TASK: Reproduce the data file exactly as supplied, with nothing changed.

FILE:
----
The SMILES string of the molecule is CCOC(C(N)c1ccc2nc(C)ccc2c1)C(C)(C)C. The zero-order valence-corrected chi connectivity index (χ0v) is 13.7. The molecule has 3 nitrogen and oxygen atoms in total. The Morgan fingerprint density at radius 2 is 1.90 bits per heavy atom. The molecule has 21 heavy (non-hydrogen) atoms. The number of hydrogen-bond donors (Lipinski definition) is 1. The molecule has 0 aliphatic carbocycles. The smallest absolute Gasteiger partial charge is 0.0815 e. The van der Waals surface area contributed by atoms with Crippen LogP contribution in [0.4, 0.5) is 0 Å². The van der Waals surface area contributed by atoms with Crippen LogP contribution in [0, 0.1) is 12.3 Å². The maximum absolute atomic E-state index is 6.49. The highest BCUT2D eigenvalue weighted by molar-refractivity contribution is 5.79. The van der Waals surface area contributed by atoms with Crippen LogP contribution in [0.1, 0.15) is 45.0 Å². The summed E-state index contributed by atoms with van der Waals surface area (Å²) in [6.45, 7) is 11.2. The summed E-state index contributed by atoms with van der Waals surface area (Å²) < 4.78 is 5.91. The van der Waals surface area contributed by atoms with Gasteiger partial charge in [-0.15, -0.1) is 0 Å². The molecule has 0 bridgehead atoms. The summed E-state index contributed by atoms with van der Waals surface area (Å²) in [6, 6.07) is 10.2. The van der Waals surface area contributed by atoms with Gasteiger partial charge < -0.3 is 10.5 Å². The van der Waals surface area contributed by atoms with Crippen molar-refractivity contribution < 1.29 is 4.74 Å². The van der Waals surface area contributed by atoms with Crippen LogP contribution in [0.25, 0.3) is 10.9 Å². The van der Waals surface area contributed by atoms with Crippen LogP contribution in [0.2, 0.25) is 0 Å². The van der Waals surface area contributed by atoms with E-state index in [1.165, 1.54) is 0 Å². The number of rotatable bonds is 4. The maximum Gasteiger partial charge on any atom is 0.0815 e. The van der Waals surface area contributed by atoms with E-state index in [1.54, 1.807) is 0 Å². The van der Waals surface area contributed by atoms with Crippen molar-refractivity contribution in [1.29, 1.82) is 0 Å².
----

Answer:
The SMILES string of the molecule is CCOC(C(N)c1ccc2nc(C)ccc2c1)C(C)(C)C. The zero-order valence-corrected chi connectivity index (χ0v) is 13.7. The molecule has 3 nitrogen and oxygen atoms in total. The Morgan fingerprint density at radius 2 is 1.90 bits per heavy atom. The molecule has 21 heavy (non-hydrogen) atoms. The number of hydrogen-bond donors (Lipinski definition) is 1. The molecule has 0 aliphatic carbocycles. The smallest absolute Gasteiger partial charge is 0.0815 e. The van der Waals surface area contributed by atoms with Crippen LogP contribution in [0.4, 0.5) is 0 Å². The van der Waals surface area contributed by atoms with Crippen LogP contribution in [0, 0.1) is 12.3 Å². The maximum absolute atomic E-state index is 6.49. The highest BCUT2D eigenvalue weighted by molar-refractivity contribution is 5.79. The van der Waals surface area contributed by atoms with Crippen LogP contribution in [0.1, 0.15) is 45.0 Å². The summed E-state index contributed by atoms with van der Waals surface area (Å²) in [6.45, 7) is 11.2. The summed E-state index contributed by atoms with van der Waals surface area (Å²) < 4.78 is 5.91. The van der Waals surface area contributed by atoms with Gasteiger partial charge in [-0.15, -0.1) is 0 Å². The molecule has 0 bridgehead atoms. The summed E-state index contributed by atoms with van der Waals surface area (Å²) in [6, 6.07) is 10.2. The van der Waals surface area contributed by atoms with Gasteiger partial charge < -0.3 is 10.5 Å². The van der Waals surface area contributed by atoms with Crippen molar-refractivity contribution < 1.29 is 4.74 Å². The van der Waals surface area contributed by atoms with Crippen LogP contribution in [0.25, 0.3) is 10.9 Å². The van der Waals surface area contributed by atoms with Crippen LogP contribution in [0.2, 0.25) is 0 Å². The van der Waals surface area contributed by atoms with E-state index in [1.165, 1.54) is 0 Å². The number of rotatable bonds is 4. The maximum Gasteiger partial charge on any atom is 0.0815 e. The van der Waals surface area contributed by atoms with E-state index in [1.54, 1.807) is 0 Å². The van der Waals surface area contributed by atoms with Crippen molar-refractivity contribution in [1.29, 1.82) is 0 Å².